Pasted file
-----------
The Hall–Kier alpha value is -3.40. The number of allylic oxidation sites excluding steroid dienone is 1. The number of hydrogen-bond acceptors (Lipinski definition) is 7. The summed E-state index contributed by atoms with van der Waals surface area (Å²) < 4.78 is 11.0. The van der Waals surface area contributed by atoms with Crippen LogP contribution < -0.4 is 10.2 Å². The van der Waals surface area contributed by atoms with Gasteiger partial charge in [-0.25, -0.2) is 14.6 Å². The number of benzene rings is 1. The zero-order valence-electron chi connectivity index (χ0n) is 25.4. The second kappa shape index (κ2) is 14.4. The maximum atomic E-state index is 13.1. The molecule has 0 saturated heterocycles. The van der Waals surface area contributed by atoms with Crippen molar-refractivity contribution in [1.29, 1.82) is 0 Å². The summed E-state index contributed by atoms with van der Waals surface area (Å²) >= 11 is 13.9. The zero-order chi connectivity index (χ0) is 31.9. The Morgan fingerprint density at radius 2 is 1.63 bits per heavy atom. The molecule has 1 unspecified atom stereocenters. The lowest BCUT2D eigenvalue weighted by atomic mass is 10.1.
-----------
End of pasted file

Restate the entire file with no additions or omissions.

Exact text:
The Hall–Kier alpha value is -3.40. The number of allylic oxidation sites excluding steroid dienone is 1. The number of hydrogen-bond acceptors (Lipinski definition) is 7. The summed E-state index contributed by atoms with van der Waals surface area (Å²) < 4.78 is 11.0. The van der Waals surface area contributed by atoms with Crippen LogP contribution < -0.4 is 10.2 Å². The van der Waals surface area contributed by atoms with Gasteiger partial charge in [-0.25, -0.2) is 14.6 Å². The number of benzene rings is 1. The zero-order valence-electron chi connectivity index (χ0n) is 25.4. The second kappa shape index (κ2) is 14.4. The maximum atomic E-state index is 13.1. The molecule has 0 saturated heterocycles. The van der Waals surface area contributed by atoms with Crippen molar-refractivity contribution in [1.29, 1.82) is 0 Å². The summed E-state index contributed by atoms with van der Waals surface area (Å²) >= 11 is 13.9. The zero-order chi connectivity index (χ0) is 31.9. The Morgan fingerprint density at radius 2 is 1.63 bits per heavy atom. The molecule has 1 unspecified atom stereocenters. The lowest BCUT2D eigenvalue weighted by atomic mass is 10.1.